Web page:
The awardees are chosen by the previous award holders for their scientific achievements and ability to inspire others. This scientific “relay” takes place every two years, and creates an inspiring network of women connected by their link to the scheme.
In 2018, Elizabeth Bradbury, Professor of Regenerative Medicine & Neuroplasticity at the Institute of Psychiatry, Psychology & Neuroscience (IoPPN), was recognised for her scientific leadership at the Suffrage Science awards. Speaking at the time, Professor Bradbury said, ‘I feel honoured to know that I will be a link in this chain, which symbolises and celebrates the strong bonds and empowering networks we can create with our fellow female scientists. As Suffrage Science awardees I believe we should aim to harness the power and solidarity we have as a network to try and improve the future for women in science and to help the next generation to achieve their goals.’
For the 2020 Suffrage Science award, Professor Bradbury has nominated Dr Veronique Miron from the University of Edinburgh to be the next link in this prestigious and important chain.
Of her reasons for choosing Dr Miron, Professor Bradbury said:
I am nominating Veronique because she is an inspirational scientist in many ways. Not only is she breaking new ground with the novel and innovative research programme that she is developing, she is also an inspirational and supportive group leader, mentor and champion of women in science. She is a great role model and truly deserving of a Suffrage Science award– .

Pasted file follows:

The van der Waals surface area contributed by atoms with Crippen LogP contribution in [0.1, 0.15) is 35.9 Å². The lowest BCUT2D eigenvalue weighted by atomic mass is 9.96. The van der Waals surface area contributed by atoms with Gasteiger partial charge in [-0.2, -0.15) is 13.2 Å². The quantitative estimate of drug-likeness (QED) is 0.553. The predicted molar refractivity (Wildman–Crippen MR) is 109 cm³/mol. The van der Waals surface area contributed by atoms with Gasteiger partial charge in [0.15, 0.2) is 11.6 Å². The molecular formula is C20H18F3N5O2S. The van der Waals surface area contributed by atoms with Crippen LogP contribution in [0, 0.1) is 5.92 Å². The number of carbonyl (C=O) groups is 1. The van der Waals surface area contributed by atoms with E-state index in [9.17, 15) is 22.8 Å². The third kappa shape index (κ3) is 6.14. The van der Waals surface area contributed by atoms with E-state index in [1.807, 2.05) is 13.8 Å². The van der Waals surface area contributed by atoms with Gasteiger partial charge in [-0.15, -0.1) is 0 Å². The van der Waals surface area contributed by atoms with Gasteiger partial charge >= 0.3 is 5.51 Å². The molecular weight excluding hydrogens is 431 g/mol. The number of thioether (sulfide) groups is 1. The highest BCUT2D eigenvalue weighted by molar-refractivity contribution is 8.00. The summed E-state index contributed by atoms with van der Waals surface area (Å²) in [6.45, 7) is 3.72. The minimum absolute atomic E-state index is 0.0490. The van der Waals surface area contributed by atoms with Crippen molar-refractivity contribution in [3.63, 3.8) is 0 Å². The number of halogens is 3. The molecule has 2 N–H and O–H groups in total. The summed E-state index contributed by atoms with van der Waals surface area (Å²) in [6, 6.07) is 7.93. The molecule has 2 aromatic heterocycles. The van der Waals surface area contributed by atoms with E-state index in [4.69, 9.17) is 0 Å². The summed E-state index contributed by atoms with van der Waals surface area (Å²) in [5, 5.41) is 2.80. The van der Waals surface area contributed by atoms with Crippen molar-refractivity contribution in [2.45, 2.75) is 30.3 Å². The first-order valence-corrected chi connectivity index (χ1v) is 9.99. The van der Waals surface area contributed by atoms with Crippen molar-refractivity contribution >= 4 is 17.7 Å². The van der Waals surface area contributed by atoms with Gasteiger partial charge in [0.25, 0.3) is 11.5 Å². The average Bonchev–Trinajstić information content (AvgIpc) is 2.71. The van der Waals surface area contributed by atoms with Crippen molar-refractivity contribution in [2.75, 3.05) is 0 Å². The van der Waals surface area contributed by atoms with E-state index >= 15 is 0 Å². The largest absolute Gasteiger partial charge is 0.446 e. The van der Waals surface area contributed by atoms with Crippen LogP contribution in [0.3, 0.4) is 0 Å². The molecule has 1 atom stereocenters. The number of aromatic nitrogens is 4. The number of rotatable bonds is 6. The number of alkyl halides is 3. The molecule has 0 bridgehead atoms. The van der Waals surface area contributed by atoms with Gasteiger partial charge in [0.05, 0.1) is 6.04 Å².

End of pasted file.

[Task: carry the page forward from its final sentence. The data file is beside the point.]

Dr Miron, a senior lecturer and principal investigator in neuroscience, will be honoured at a special event on Friday 6 November 2020, the sixth Suffrage Science awards celebration for women working in the Life Sciences.
IoPPN Suffrage Science awardees in the past also include Professor Corinne Houart, who received the award in 2016, and in 2018 passed on her award to Professor Irene Miguel-Aliaga from Imperial College London.
The Suffrage Science scheme was founded nine years ago by the Medical Research Council’s London Institute of Medical Sciences (then Clinical Sciences Centre). It celebrates and inspires women in science, creating a self-perpetuating cohort of talent that will encourage others to enter science and reach senior leadership roles. The awards themselves are “heirloom” items of jewellery commissioned from students of the art and design college, Central St Martins-UAL, who worked with scientists to create pieces inspired by research. The pieces also draw inspiration from the jewellery of the Suffragette movement, from which the award scheme takes its name.